Microglia are the main neuroinflammatory agents. They are the primary immune cells throughout the brain and CNS and comprise between 5-15% of the central nervous tissue population. Core functions include
- primary immune surveillance and other monitoring of the CNS environment;
- physiological housekeeping e.g migrating to injured sites, remodelling synapses, and maintaining myelin homeostasis; (20)
- macrophage-like protection against injurious stimuli such as pathogen-associated molecular patterns (PAMPs) and damage-associated molecular patterns (DAMPs), including with the production of inflammatory cytokines and chemokines.
Microglia develop in the embryo as a variety of macrophage, but then migrate to the emerging nervous system (which they help to shape ) and thereafter their turnover appears to be wholly within the CNS. Turnover rates are low and this could account to susceptibility to the effects of age, (22) injury or stress (22).
Note that microglia are not to be confused with ‘macroglia’, notably astrocyctes, large star-shaped cells originating alongside neurons from neuroblastic tissue, and with complex supporting roles, including having profuse interactions with neuronal dendrites and synapses (perhaps millions per astrocyte). Astrocytes themselves however can become excited by activated microglia (via TNF-α-mediated increase in ATP secretion or activation with toll-like receptor (TLR) ligands ) and in turn can stimulate greater neurotransmitter activity. This observation is significant because pathological activation of microglia and alteration of neurotransmission are both early symptoms of most brain diseases.
Microglia vary considerably in their responses, with initial differentiation between ‘good’ and ‘bad’ types (26) now elaborated by the awareness that many different phenotypes and behaviours are present (27,28), complicating therapeutic interventions like anti-inflammatory drugs (29).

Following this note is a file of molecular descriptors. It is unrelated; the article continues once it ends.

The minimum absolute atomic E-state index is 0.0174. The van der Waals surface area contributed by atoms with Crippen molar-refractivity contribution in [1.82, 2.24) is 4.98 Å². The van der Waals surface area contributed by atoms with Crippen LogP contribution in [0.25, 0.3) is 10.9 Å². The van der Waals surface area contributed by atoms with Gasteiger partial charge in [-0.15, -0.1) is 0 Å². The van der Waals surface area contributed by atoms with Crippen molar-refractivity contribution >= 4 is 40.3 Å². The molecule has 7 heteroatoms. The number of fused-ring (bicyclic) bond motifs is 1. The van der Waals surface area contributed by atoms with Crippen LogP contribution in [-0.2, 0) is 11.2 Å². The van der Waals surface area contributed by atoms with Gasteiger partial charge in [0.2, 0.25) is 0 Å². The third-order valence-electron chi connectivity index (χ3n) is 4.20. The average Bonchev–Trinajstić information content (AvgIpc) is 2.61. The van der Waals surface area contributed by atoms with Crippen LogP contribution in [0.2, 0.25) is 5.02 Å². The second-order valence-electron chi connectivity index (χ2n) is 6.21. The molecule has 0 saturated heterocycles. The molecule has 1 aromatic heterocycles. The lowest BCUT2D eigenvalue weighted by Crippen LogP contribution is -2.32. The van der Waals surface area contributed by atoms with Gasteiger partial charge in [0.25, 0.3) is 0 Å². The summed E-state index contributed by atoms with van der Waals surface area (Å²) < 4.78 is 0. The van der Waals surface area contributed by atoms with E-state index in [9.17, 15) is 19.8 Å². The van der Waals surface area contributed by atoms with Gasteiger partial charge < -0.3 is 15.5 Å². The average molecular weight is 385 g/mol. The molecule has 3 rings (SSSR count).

In health the relationship between neurons and microglia is mutually positive: healthy neurons produce calming agents, eg fractalkine, that prevent inappropriate microglial activation (30), while inactivated microglia generate neurotrophic agents such as brain-derived neurotrophic factor (BDNF) that are important for example in recovery from ischaemic stroke (31). The interactions are also dynamic and intimate. Microglial responses depend closely on neuronal activity (32) and include ‘pruning’ or ‘stripping’ of superfluous or dysfunctional synapses (33).
However following injury or disruption, especially with the inflammatory elements noted above, the resting spider-shaped microglia responsible for surveillance change to the amoeboid appearance associated with their activated state, and kick off production of interleukins and other cytokines, as well as a cascade of astrocytic activations.
Allowing for the complexities in microglial phenotypes referred to earlier there is no doubt that there is a polarisation of microglial activation
- to an M1 phenotype by exposure to inflammatory lipopolysaccharides (LPS) or IFN-γ, leading to the expression of pro-inflammatory cytokines notably IL-1β , or
- to an M2 phenotype following exposure to IL-4/IL-13, for resolution of inflammation and tissue repair mediated by TGF-β, IL-4 or IL-10. (34)
Factors that lead to M1-activation of microglia are likely to be central to neuroinflammatory disease. On the other hand therapeutic strategies that could favour M2 anti-inflammatory activation of microglia hold much therapeutic promise (35).
The blood brain barrier
The blood-brain barrier (BBB) is a highly specialized physical and biochemical barrier that separates the CNS from the peripheral circulation and is critical in maintaining its microenvironment. BBB disruption is implicated in a wide range of CNS pathologies including stroke, Alzheimer’s, multiple sclerosis, Parkinson’s and epilepsy.
Normal BBB protection is accomplished by specialized endothelial features: